OR: In what ways do we see the characters of Celie, Mister, Nettie, and Shug evolve or change during the story? Pick at least two people and discuss what changes occur in their lives and personalities. Cite at least three scenes in the novel that illustrate these changes.

OR: Compare & contrast the book and the Steven Spielberg film version, citing and evaluating specific differences in character, plot, and/or theme. Again, at least three major examples must be considered.

B: Amiri Baraka (LeRoi Jones): Dutchman (1966 film version directed by Anthony Harvey)

You have two ways to consider this important early piece of “racial justice” theater. In both cases, however, start by writing a clear, concise paragraph summarizing the plot. Then:

EITHER: What do you think Baraka is saying about race relations in America? Admittedly, the play is 50 years old, but it’s still powerful and every bit as timely, given the increased calls for racial justice that have resulted from the events of this past year. Discuss at least three points you think the play raises and comment on how they might still be relevant today (or not). Watch this interview clip to get a better sense of what the author was trying to do, and make sure to refer to at least one comment of his in your paper. (Links to an external site.)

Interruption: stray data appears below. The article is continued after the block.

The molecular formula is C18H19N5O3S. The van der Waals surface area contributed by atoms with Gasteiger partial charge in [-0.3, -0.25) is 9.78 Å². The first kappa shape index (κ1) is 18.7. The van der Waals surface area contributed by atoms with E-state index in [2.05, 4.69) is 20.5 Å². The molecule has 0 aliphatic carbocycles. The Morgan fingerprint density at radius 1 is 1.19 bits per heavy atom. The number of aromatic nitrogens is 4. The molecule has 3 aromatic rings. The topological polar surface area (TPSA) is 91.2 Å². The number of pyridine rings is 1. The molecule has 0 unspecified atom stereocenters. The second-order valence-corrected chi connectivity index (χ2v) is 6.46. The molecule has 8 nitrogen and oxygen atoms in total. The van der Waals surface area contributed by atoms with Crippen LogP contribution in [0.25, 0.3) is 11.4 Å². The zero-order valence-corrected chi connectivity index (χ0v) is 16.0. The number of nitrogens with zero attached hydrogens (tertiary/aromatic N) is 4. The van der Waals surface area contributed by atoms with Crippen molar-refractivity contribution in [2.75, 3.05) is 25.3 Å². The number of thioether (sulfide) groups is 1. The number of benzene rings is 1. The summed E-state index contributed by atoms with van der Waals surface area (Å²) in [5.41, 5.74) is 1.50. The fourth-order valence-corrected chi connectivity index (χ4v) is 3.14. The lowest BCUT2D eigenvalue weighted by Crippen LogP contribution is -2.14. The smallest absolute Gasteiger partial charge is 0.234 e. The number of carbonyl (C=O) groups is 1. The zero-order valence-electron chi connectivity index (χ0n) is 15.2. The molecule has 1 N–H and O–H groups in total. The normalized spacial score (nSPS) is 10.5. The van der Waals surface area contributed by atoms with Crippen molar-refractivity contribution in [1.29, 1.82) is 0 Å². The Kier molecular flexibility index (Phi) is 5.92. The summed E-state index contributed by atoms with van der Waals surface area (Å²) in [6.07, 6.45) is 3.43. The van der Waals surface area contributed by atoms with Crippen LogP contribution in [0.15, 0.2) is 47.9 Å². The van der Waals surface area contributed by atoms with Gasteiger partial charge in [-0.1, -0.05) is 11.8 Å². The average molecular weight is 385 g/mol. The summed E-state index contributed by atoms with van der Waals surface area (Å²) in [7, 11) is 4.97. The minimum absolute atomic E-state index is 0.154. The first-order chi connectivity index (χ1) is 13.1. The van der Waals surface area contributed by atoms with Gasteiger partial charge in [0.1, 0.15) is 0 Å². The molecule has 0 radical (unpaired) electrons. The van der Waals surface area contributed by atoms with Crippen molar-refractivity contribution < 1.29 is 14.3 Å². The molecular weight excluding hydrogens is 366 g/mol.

OR: Alternatively, pick two scenes for each main character, where Clay and Lula make a particularly important speech. It may be her opening monologue or his closing one – it’s up to you. But you must interpret their words to explain their positions on race, class, and /or gender – all of which are issues that the characters raise. Remember, that means you need to discuss four separate scenes, focusing on the dialogue.

You can review the play here (in 6 segments/scenes): (Links to an external site.)

Also, find cast and other practical details here: (Links to an external site.)

C: Crossroads reflection: This wonderful adaptation of the Robert Johnson legend uses it to underpin a modern relationship drama that then takes a supernatural twist. Eugene (Ralph Maccio) hopes to become a bluesman with the help of “Blind Boy” Willie Brown (Joe Seneca), who once walked the same path as Robert Johnson, right down to making a similar Faustian pact (a deal with the Devil), and now needs Eugene’s help to undo it.